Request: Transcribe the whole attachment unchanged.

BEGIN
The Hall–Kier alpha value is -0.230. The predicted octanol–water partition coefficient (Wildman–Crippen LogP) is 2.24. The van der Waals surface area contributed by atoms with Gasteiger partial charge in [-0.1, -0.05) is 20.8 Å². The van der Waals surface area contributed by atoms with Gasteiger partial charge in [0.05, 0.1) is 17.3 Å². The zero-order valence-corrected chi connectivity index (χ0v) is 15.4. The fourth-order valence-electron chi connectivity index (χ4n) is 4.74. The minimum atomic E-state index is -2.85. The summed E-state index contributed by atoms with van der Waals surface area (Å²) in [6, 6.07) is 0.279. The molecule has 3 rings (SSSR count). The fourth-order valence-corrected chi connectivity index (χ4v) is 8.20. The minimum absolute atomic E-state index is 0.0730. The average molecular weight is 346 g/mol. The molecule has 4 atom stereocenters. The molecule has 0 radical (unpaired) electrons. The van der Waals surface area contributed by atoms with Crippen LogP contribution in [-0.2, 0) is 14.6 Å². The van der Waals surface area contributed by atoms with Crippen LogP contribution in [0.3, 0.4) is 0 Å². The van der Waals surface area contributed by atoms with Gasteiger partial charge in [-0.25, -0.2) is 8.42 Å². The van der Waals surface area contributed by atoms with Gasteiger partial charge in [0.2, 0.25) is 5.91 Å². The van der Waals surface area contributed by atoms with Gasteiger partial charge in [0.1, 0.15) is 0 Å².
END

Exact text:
The Hall–Kier alpha value is -0.230. The predicted octanol–water partition coefficient (Wildman–Crippen LogP) is 2.24. The van der Waals surface area contributed by atoms with Gasteiger partial charge in [-0.1, -0.05) is 20.8 Å². The van der Waals surface area contributed by atoms with Gasteiger partial charge in [0.05, 0.1) is 17.3 Å². The zero-order valence-corrected chi connectivity index (χ0v) is 15.4. The fourth-order valence-electron chi connectivity index (χ4n) is 4.74. The minimum atomic E-state index is -2.85. The summed E-state index contributed by atoms with van der Waals surface area (Å²) in [6, 6.07) is 0.279. The molecule has 3 rings (SSSR count). The fourth-order valence-corrected chi connectivity index (χ4v) is 8.20. The minimum absolute atomic E-state index is 0.0730. The average molecular weight is 346 g/mol. The molecule has 4 atom stereocenters. The molecule has 0 radical (unpaired) electrons. The van der Waals surface area contributed by atoms with Crippen LogP contribution in [-0.2, 0) is 14.6 Å². The van der Waals surface area contributed by atoms with Crippen LogP contribution in [0.3, 0.4) is 0 Å². The van der Waals surface area contributed by atoms with Gasteiger partial charge in [-0.25, -0.2) is 8.42 Å². The van der Waals surface area contributed by atoms with Gasteiger partial charge in [0.2, 0.25) is 5.91 Å². The van der Waals surface area contributed by atoms with Gasteiger partial charge in [0.1, 0.15) is 0 Å².